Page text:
Highlights saved before July 30, 2012 will not be displayed on their respective source pages.

You can easily re-create the highlights by opening the book page or article, selecting the text, and clicking “Highlight.”

Citations (0)
Some of your citations are legacy items.

Any citation created before July 30, 2012 will labeled as a “Cited page.” New citations will be saved as cited passages, pages or articles.

We also added the ability to view new citations from your projects or the book or article where you created them.

Notes (0)
Bookmarks (0)

You have no saved items from this article

Project items include:
  • Saved book/article
  • Highlights
  • Quotes/citations
  • Notes
  • Bookmarks
Notes
Cite this article

Cited article

Style
Citations are available only to our active members.
Buy instant access to cite pages or passages in MLA, APA and Chicago citation styles.

(Einhorn, 1992, p. 25)

(Einhorn 25)

1. Lois J. Einhorn, Abraham Lincoln, the Orator: Penetrating the Lincoln Legend (Westport, CT: Greenwood Press, 1992), 25, http://www.questia.com/read/27419298.

Cited article

Thurmond Turns 100 amid Banter, Plaudits; South Carolinian Has Served Longer Than Any senator.(NATION)
Settings

Settings

Typeface
Text size Smaller Larger Reset View mode
Search within

Search within this article

Look up

Look up a word

  • Dictionary
  • Thesaurus
Please submit a word or phrase above.
Print this page

Print this page

Why can't I print more than one page at a time?

Help
Full screen

matching results for page

    Questia reader help

    How to highlight and cite specific passages

    1. Click or tap the first word you want to select.
    2. Click or tap the last word you want to select, and you’ll see everything in between get selected.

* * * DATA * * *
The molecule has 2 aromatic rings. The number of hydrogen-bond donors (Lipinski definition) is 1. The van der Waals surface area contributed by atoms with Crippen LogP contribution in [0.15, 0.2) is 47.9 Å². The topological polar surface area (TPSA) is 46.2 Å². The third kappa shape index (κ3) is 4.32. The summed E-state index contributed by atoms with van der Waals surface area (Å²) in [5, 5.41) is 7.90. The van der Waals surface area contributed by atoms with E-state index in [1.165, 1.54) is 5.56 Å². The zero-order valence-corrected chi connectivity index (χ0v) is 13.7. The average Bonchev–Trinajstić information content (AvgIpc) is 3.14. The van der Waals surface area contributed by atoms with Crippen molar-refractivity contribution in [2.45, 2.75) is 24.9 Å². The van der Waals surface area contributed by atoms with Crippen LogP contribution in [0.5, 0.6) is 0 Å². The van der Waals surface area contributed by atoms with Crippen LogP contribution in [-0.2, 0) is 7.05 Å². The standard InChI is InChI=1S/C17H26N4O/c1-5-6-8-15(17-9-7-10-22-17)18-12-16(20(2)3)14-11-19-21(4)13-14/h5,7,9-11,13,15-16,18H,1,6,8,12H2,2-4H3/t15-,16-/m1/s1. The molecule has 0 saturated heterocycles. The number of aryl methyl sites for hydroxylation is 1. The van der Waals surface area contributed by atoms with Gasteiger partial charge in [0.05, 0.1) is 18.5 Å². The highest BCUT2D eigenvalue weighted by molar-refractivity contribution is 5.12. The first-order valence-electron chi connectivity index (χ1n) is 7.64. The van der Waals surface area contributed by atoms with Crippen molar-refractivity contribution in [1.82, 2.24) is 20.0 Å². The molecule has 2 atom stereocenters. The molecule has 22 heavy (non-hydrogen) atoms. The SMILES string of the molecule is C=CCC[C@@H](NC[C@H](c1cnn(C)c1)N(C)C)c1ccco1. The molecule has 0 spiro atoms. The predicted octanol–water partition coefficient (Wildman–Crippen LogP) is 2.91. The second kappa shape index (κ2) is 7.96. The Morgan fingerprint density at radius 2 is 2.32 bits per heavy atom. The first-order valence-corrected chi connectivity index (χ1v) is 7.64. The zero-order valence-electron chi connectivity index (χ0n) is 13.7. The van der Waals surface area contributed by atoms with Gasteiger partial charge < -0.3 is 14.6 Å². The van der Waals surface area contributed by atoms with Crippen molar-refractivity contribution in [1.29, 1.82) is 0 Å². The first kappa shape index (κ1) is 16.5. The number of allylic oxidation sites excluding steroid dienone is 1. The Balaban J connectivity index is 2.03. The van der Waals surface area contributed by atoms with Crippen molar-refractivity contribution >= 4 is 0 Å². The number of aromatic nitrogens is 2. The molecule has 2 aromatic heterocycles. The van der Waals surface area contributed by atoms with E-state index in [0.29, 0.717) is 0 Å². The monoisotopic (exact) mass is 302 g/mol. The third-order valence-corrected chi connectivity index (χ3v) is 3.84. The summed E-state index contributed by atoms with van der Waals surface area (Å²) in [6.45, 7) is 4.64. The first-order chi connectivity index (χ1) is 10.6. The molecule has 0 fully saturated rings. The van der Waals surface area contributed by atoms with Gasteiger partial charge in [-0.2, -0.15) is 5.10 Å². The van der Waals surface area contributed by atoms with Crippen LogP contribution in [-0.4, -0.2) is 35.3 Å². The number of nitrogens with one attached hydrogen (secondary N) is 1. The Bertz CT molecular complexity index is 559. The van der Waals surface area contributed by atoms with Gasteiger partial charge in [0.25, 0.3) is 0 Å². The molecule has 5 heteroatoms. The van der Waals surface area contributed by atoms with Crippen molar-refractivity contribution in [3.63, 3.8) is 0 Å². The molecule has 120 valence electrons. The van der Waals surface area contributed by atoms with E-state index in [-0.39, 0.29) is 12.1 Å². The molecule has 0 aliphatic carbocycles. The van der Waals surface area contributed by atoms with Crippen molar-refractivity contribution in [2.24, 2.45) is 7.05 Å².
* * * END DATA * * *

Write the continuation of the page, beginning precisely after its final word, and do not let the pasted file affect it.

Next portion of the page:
3. You’ll then get a menu of options like creating a highlight or a citation from that passage of text.

    OK, got it!

    Cited passage

    Style
    Citations are available only to our active members.
    Buy instant access to cite pages or passages in MLA, APA and Chicago citation styles.

    "Portraying himself as an honest, ordinary person helped Lincoln identify with his audiences." (Einhorn, 1992, p. 25).

    "Portraying himself as an honest, ordinary person helped Lincoln identify with his audiences." (Einhorn 25)

    "Portraying himself as an honest, ordinary person helped Lincoln identify with his audiences."1

    1. Lois J. Einhorn, Abraham Lincoln, the Orator: Penetrating the Lincoln Legend (Westport, CT: Greenwood Press, 1992), 25, http://www.questia.com/read/27419298.

    Cited passage

    Thanks for trying Questia!

    Please continue trying out our research tools, but please note, full functionality is available only to our active members.

    Your work will be lost once you leave this Web page.

    Buy instant access to save your work.

    Already a member? Log in now.

    Oops!

    An unknown error has occurred. Please click the button below to reload the page. If the problem persists, please try again in a little while.